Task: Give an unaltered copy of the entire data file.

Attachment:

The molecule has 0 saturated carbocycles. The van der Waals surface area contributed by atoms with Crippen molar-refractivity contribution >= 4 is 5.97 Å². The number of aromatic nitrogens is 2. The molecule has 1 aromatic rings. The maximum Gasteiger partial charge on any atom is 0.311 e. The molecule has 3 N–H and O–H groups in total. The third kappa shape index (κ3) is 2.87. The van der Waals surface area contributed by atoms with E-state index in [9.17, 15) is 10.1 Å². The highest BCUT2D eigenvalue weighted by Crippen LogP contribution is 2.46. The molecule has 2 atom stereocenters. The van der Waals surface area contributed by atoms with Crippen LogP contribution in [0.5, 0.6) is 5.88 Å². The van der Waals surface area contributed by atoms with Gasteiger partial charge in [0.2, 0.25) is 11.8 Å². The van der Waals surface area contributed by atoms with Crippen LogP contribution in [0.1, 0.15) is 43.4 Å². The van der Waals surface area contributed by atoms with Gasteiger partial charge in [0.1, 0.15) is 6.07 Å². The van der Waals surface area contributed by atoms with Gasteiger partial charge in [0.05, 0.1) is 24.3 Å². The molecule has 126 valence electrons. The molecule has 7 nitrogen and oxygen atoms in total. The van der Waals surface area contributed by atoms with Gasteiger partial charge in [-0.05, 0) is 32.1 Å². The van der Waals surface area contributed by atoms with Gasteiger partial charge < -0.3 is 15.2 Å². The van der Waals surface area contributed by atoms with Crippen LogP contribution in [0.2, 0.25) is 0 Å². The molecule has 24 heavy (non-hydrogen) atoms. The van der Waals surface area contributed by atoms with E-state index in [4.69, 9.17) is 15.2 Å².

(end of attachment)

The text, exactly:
The molecule has 0 saturated carbocycles. The van der Waals surface area contributed by atoms with Crippen molar-refractivity contribution >= 4 is 5.97 Å². The number of aromatic nitrogens is 2. The molecule has 1 aromatic rings. The maximum Gasteiger partial charge on any atom is 0.311 e. The molecule has 3 N–H and O–H groups in total. The third kappa shape index (κ3) is 2.87. The van der Waals surface area contributed by atoms with E-state index in [9.17, 15) is 10.1 Å². The highest BCUT2D eigenvalue weighted by Crippen LogP contribution is 2.46. The molecule has 2 atom stereocenters. The van der Waals surface area contributed by atoms with Crippen LogP contribution in [0.5, 0.6) is 5.88 Å². The van der Waals surface area contributed by atoms with Gasteiger partial charge in [0.2, 0.25) is 11.8 Å². The van der Waals surface area contributed by atoms with Crippen LogP contribution in [0.1, 0.15) is 43.4 Å². The van der Waals surface area contributed by atoms with Gasteiger partial charge in [0.1, 0.15) is 6.07 Å². The van der Waals surface area contributed by atoms with Gasteiger partial charge in [0.05, 0.1) is 24.3 Å². The molecule has 126 valence electrons. The molecule has 7 nitrogen and oxygen atoms in total. The van der Waals surface area contributed by atoms with Gasteiger partial charge in [-0.05, 0) is 32.1 Å². The van der Waals surface area contributed by atoms with Gasteiger partial charge < -0.3 is 15.2 Å². The van der Waals surface area contributed by atoms with Crippen LogP contribution in [0.2, 0.25) is 0 Å². The molecule has 24 heavy (non-hydrogen) atoms. The van der Waals surface area contributed by atoms with E-state index in [4.69, 9.17) is 15.2 Å².